Austin’s work also looks at how climate change is impacting the Great Lakes, though his research is focused on ice and water temperature.
When it comes to the heavy impacts of climate change, modeling can give people a chance to prepare.
“We can’t do an experiment to see how the lake is going to respond to higher air temperatures or lower or higher precipitation or anything like that,” Austin said. “We don’t have that sort of control over nature. And so, what we can do is take predictions of how the climate is changing over time, then use models like Dr. Xue did and say here’s what lake levels are going to do.”
To ensure accuracy, Xue and his team first tested the modeling to see if it could successfully reproduce present-day climates before applying it to future outlooks.
“I sort of expect there will be an increase in water level considering the information and knowledge I have gained, but this study gave us more details on what is likely to happen and why under a high-end greenhouse gas emissions scenario,” Xue said. “I’m not going to say it’s going to happen, because it is just one of the projections, one of the possible scenarios.”
These findings are just one aspect of what Xue is looking into and how they affect the lakes. He’s applying the model to understand and project the changes in lake thermal structure, ice, circulation and waves, and their impact on coastal hazards and lake biophysical processes, to better understand the lake system and how these factors may influence each other.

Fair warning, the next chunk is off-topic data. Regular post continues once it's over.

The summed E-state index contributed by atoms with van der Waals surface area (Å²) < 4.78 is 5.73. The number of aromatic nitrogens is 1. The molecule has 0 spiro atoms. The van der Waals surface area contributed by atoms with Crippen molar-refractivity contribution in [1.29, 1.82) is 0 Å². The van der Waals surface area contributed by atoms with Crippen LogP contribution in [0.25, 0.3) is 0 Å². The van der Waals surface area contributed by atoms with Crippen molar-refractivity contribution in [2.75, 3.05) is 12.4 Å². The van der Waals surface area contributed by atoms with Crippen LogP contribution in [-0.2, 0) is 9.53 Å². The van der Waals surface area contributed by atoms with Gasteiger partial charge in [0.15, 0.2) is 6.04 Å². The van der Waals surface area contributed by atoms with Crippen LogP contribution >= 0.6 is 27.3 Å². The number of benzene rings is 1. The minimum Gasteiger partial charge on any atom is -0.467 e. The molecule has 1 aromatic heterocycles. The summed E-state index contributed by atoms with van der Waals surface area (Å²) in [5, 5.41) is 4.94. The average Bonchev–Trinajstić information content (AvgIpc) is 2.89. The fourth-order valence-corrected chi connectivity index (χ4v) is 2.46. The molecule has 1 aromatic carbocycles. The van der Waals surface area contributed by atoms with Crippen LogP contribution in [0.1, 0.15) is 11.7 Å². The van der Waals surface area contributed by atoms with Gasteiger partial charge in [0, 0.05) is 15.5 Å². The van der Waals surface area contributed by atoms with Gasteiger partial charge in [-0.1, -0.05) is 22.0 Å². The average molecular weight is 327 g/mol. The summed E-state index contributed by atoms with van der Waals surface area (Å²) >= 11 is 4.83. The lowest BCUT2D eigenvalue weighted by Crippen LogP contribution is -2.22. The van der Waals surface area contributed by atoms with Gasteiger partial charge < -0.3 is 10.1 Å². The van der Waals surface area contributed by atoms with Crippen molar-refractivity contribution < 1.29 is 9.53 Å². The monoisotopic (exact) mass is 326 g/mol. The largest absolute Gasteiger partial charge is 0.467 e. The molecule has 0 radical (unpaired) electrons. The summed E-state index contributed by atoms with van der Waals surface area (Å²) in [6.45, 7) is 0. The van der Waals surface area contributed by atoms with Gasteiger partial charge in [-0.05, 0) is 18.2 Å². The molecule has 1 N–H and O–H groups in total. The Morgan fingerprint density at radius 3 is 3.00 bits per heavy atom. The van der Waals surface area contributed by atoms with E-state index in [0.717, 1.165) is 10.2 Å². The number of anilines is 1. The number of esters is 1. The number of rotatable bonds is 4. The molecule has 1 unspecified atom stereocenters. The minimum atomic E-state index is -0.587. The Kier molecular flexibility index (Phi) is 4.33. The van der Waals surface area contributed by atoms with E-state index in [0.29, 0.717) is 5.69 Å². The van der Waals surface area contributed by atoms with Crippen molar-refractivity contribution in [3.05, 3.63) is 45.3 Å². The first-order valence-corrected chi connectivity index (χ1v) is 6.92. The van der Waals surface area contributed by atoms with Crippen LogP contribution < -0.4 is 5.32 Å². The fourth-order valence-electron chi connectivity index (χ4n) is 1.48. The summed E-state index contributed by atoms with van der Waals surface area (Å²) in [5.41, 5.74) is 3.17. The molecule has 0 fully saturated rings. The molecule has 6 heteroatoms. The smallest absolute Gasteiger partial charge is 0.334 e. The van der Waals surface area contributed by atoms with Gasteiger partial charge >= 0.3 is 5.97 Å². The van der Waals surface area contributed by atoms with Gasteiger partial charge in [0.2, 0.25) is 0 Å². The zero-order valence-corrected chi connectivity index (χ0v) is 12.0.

Even so, uncertainties can arise from sources such as greenhouse has emission scenarios, model lateral forcing conditions and model deficiencies.
Predictions for the Lake Michigan-Huron system ranged from as low as 16 centimeters (6.3 inches) to as high as 86 centimeters (33.9 inches). Lake Superior ranged from 10 (3.9 inches) to 38 centimeters (15 inches) and Lake Erie from 5 (2 inches) to 51 centimeters (20.1 inches).
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Featured image: Great Lakes residents already struggle with high water levels. Researchers say we can expect more in the next few decades. (Photo Credit: Natasha Blakely/Great Lakes Now)
There’s no question that the historical ranges of highs and lows of our Great Lakes and tributary water courses are changing dramatically. Wetlands will become wetter, floodplains will shift into wetlands, and low water table areas will become floodplains. We must act to protect these now based on this climate modelling, and I suppose seasonal and annual weather data and modelling to provide more specific informaition from year to year or decade to decade. The wetland to floodplain reality is crucial because this is our natural capacity and resilience to handle water flows, levels, stormwater, drainage, and all that goes with it; otherwise, flooding like we’ve seen in recent years or dam blowouts will become more frequent and so costly as to “break the bank” –financially and environmentally. Thank you for the article.